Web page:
Navy Aircraft

    Rockford.  The Great Lakes Navy Band - 1960's, took off for Minneapolis to participate in Summer Fest, concerts, parades, etc.  The airplane (DC-8) leaves Glenview NAS and 45 minutes later a fire warning light says fire in engine #2, so the pilot upon checking his instruction book, verifies that we need to land at the closest airfield large enough for this size plane.  Rockford:  Looking out the windows as we land, we see the fire trucks lined up to greet us.  That wasn't a very big runway.  When stopped on the apron, the plane captain told us not to panic as he passed by us down the aisle and threw the knotted rope out the back door.  We all went down that rope.  The crash crews had completely foamed down the engine and then it was determined that the warning light was faulty.  The only way the pilot could get the engine started again was to run down the runway and let the wind turn the propeller.  Made the Rockford newspaper and we arrived in Minneapolis after the opening parade and one missed concert.

    Madison.  The Great Lakes Navy Band - 1960's.  The most efficient military way to get to a NROTC event at U of Wisconsin (about 100 miles) is to fly from the O'hare military terminal?  We did it.  On the way back, the reserve 2nd Lt was qualifying to pilot the C-119 flying boxcar.  Weather was very foggy and visibility was zero.  He was on the final decent and would get uneasy and level off, whereon the colonel would tell him to nose it down again.  This made the glide path too long and when we first saw ground he threw up his hands and quit.  The colonel in the copilot's seat saw we were coming in at an angle too and already halfway down the runway .  He brought the plane in line.  (What kept the left wing tip from scraping?) , landed and stopped the plane scant feet from the fence.  We looked out and saw the traffic crawling along the highway through the fog, just the other side of the fence.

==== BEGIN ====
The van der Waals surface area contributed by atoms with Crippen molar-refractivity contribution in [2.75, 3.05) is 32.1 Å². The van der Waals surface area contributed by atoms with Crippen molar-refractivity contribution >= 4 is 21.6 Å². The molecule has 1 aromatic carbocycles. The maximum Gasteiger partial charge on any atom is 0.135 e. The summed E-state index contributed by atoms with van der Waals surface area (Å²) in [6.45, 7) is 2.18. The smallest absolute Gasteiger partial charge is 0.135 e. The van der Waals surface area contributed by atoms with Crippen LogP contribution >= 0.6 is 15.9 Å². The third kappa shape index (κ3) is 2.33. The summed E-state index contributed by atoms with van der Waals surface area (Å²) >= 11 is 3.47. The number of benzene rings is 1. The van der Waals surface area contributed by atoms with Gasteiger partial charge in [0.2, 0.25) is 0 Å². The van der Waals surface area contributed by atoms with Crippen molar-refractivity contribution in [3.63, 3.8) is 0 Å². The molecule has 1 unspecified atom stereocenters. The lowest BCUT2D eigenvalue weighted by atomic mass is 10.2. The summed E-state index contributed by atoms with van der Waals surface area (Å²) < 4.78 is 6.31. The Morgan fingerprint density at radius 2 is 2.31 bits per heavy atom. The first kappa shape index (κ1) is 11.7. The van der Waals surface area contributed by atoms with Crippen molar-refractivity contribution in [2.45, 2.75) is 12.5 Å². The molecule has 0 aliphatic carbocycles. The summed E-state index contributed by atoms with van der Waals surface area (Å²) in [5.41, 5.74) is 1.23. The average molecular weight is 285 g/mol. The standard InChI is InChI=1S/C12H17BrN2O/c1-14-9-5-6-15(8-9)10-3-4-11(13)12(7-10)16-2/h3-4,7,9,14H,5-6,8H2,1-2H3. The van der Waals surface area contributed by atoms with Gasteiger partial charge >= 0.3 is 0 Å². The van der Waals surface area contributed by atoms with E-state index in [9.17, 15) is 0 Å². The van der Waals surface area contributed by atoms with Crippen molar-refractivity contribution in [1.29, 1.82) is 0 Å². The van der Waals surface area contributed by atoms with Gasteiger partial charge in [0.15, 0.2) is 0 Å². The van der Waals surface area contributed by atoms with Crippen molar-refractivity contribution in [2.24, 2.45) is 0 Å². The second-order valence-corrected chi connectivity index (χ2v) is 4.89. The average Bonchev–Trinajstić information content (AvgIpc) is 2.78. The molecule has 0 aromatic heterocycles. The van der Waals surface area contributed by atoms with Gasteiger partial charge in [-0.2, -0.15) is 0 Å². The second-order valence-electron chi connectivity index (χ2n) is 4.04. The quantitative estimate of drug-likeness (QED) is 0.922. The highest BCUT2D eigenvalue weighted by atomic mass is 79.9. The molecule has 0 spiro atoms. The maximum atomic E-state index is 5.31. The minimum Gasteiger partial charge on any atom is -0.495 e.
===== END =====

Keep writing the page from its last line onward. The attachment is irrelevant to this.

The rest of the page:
South Pacific.  Pohnpei Island in the Eastern Carolines.  I took the Guam Navy Band, as we were to help dedicate the opening of Air Micronesia service with a performance during the ceremony.  After they broke a symbolic coconut on its nose wheel, the commercial jet took off and returned moments later with a low pass salute to all gathered!  Our pilot (a hot dog), not wanting to loose his one minute of possible glory ordered us to board immediately because "we needed to get back before dark as some airstrips did not have lights".  Not much of a story, but he wanted the audience, still assembled.  We took off over the lagoon and he immediately made a tight 180 degree turn just off the water.  When we got back over the landing strip, he pointed the nose to the stars and as we held on, that aircraft actually flapped its wings.  Connie (Constellation).

    There were angels all 'round.

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